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** A glaring example had four male characters discussing something horrible they'd done 25 years prior. Problem is, one of the men wasn't even in the cast 25 years prior, and viewers who'd been watching the show back then immediately said that no such horrible incident had occurred at that time.
12th Feb '17 5:04:07 AM Morgenthaler
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The single most important thing about ''GuidingLight'' is that it may be the longest recorded narrative in the entire history of mankind. It has produced a total of about 18 continuous months' worth of narrative material (both audio and video). That is, if you listened to/watched the show, from the beginning, 24 hours a day, it would take nearly a year and a half to get through it all.

to:

The single most important thing about ''GuidingLight'' ''Guiding Light'' is that it may be the longest recorded narrative in the entire history of mankind. It has produced a total of about 18 continuous months' worth of narrative material (both audio and video). That is, if you listened to/watched the show, from the beginning, 24 hours a day, it would take nearly a year and a half to get through it all.
12th Dec '16 6:22:54 PM tenryufan
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* MilestoneCelebration: For the show's 70th Anniversary on 1/25/07, the cast recreated the events that led to the show's first episode in 1937. In addition, the poem stated above was used to open every episode from 1/07-2/25/08.
21st Oct '16 3:14:11 PM Ferot_Dreadnaught
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** Could sometimes branch into TheyJustDidntCare, as the show once gave Alan Michael flashbacks of his childhood in the Spaulding mansion, - even though he was introduced as an eighteen-year-old man crashing a party to ''introduce'' himself to Alan.
19th Apr '16 12:35:36 PM OnGreenDolphinStreet
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With all that said, you may be curious as to what the show's about. That isn't going to be so easy. Inspired by creator Irna Phillips' nights listening to a radio preacher, it began as a character study of Chicago-based Reverend John Ruthledge and his {{foil}}, the pessimistic Ellis Smith. Succeeding preachers, all with the Ruthledge name, have carried on the work of their progenitor. The 50s saw the families move to the L.A. area, where focus shifted to the Bauers (no relation to Jack), a clan of German immigrants who believed staunchly in the American dream. Filling in for cranky Ellis Smith is Bertha "Bert" Miller, a materialistic harridan who opposes the Bauers' work ethic at every turn. The Bauer family would eventually become the tentpoles of the series from here on out.

to:

With all that said, you may be curious as to what the show's about. That isn't going to be so easy. Inspired by creator Irna Phillips' nights listening to a radio preacher, it began as a character study of Chicago-based Reverend John Ruthledge and his {{foil}}, the pessimistic Ellis Smith. Succeeding preachers, all with the Ruthledge name, have carried on the work of their progenitor. The 50s saw the families move to the L.A. area, where focus shifted to the Bauers (no relation to Jack), [[Series/TwentyFour Jack]]), a clan of German immigrants who believed staunchly in the American dream. Filling in for cranky Ellis Smith is Bertha "Bert" Miller, a materialistic harridan who opposes the Bauers' work ethic at every turn. The Bauer family would eventually become the tentpoles of the series from here on out.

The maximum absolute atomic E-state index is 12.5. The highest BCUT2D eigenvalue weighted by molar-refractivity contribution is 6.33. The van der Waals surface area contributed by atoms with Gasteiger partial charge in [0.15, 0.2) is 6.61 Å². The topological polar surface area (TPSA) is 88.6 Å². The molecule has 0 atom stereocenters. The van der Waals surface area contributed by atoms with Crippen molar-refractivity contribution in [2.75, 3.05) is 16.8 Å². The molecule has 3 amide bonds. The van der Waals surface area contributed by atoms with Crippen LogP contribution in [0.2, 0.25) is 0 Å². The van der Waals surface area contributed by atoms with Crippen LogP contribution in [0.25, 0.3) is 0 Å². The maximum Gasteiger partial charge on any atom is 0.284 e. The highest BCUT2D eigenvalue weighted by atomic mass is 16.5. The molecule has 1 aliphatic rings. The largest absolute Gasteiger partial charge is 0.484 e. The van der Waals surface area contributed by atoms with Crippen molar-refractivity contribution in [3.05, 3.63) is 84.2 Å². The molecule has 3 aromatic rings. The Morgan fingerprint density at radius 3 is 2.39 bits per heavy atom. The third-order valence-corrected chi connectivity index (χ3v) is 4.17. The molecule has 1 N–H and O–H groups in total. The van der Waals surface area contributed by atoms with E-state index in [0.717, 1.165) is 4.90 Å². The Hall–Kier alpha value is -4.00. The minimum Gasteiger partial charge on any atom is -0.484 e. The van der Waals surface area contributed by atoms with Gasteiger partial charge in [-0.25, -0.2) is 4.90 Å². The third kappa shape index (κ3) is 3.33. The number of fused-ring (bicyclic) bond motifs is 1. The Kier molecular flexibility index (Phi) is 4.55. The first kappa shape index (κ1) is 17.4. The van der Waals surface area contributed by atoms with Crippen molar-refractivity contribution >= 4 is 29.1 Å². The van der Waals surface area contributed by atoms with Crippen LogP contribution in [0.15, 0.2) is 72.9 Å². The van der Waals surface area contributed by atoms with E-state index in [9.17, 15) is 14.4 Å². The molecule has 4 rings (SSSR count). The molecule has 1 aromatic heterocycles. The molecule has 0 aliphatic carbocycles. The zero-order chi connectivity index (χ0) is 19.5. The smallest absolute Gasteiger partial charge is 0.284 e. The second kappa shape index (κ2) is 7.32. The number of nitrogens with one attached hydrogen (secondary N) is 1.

5th Dec '15 6:23:39 AM hamonrye
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Like most soaps during that period, the storylines got [[KudzuPlot a bit more tangled and outrageous]], though nothing anywhere near the realm of ''[[Series/DaysOfOurLives Days]]''[='=] cloak-and-dagger intrigue--at least not yet (about the craziest thing to happen on GL was a multiple-personality diagnosis). The last years of the show's life were rocky, despite an extensive retool and modernization of the Springfield sets. Four of the veteran players, including the oldest living Bauer (Dr. Ed Bauer), were retconned into accessories to murder way back into the 1970s, when they were still straight-laced young men. The new millennium was now upon us, along with rapes, mobsters, psychics, and ghosts galore. Despite fan discontentment and the outright revolt of one actor, the show eventually did come back to earth and tidy everything up with a bow.

to:

Like most soaps during that period, the storylines got [[KudzuPlot a bit more tangled and outrageous]], though nothing anywhere near the realm of ''[[Series/DaysOfOurLives Days]]''[='=] cloak-and-dagger intrigue--at least not yet (about the craziest thing to happen on GL was a multiple-personality diagnosis). The last years of the show's life were rocky, despite an extensive retool and modernization of the Springfield sets. Four of the veteran players, including the oldest living Bauer (Dr. Ed Bauer), were retconned into accessories to murder [[CerebusRetcon way back into the 1970s, 1970]]s, when they were still straight-laced young men. The new millennium was now upon us, along with rapes, mobsters, psychics, and ghosts galore. Despite fan discontentment and the outright revolt of one actor, the show eventually did come back to earth and tidy everything up with a bow.
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http://tvtropes.org/pmwiki/article_history.php?article=Series.GuidingLight